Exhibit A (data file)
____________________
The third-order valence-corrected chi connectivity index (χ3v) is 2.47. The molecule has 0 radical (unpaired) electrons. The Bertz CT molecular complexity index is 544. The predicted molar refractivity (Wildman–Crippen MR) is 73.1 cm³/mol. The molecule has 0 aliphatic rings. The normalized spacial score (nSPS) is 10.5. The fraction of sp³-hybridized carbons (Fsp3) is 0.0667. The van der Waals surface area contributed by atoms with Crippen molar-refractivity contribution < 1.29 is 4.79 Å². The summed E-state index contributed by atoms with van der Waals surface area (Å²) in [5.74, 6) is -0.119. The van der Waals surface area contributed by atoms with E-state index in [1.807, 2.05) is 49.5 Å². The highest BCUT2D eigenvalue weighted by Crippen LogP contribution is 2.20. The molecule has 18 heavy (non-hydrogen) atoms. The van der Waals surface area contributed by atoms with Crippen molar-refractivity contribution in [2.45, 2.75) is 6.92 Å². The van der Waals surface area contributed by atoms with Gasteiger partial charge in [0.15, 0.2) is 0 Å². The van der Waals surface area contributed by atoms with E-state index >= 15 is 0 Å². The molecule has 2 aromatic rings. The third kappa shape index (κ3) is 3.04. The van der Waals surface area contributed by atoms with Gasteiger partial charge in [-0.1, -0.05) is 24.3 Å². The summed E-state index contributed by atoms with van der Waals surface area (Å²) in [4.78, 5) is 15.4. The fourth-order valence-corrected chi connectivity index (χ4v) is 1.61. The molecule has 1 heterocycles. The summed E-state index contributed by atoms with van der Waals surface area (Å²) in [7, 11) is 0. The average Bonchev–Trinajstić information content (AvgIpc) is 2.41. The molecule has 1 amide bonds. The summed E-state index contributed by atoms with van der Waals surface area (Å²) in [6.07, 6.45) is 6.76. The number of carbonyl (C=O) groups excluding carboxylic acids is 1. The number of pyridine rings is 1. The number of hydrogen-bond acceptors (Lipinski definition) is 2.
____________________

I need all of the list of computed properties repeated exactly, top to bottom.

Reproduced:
The third-order valence-corrected chi connectivity index (χ3v) is 2.47. The molecule has 0 radical (unpaired) electrons. The Bertz CT molecular complexity index is 544. The predicted molar refractivity (Wildman–Crippen MR) is 73.1 cm³/mol. The molecule has 0 aliphatic rings. The normalized spacial score (nSPS) is 10.5. The fraction of sp³-hybridized carbons (Fsp3) is 0.0667. The van der Waals surface area contributed by atoms with Crippen molar-refractivity contribution < 1.29 is 4.79 Å². The summed E-state index contributed by atoms with van der Waals surface area (Å²) in [5.74, 6) is -0.119. The van der Waals surface area contributed by atoms with E-state index in [1.807, 2.05) is 49.5 Å². The highest BCUT2D eigenvalue weighted by Crippen LogP contribution is 2.20. The molecule has 18 heavy (non-hydrogen) atoms. The van der Waals surface area contributed by atoms with Crippen molar-refractivity contribution in [2.45, 2.75) is 6.92 Å². The van der Waals surface area contributed by atoms with Gasteiger partial charge in [0.15, 0.2) is 0 Å². The van der Waals surface area contributed by atoms with E-state index >= 15 is 0 Å². The molecule has 2 aromatic rings. The third kappa shape index (κ3) is 3.04. The van der Waals surface area contributed by atoms with Gasteiger partial charge in [-0.1, -0.05) is 24.3 Å². The summed E-state index contributed by atoms with van der Waals surface area (Å²) in [4.78, 5) is 15.4. The fourth-order valence-corrected chi connectivity index (χ4v) is 1.61. The molecule has 1 heterocycles. The summed E-state index contributed by atoms with van der Waals surface area (Å²) in [7, 11) is 0. The average Bonchev–Trinajstić information content (AvgIpc) is 2.41. The molecule has 1 amide bonds. The summed E-state index contributed by atoms with van der Waals surface area (Å²) in [6.07, 6.45) is 6.76. The number of carbonyl (C=O) groups excluding carboxylic acids is 1. The number of pyridine rings is 1. The number of hydrogen-bond acceptors (Lipinski definition) is 2.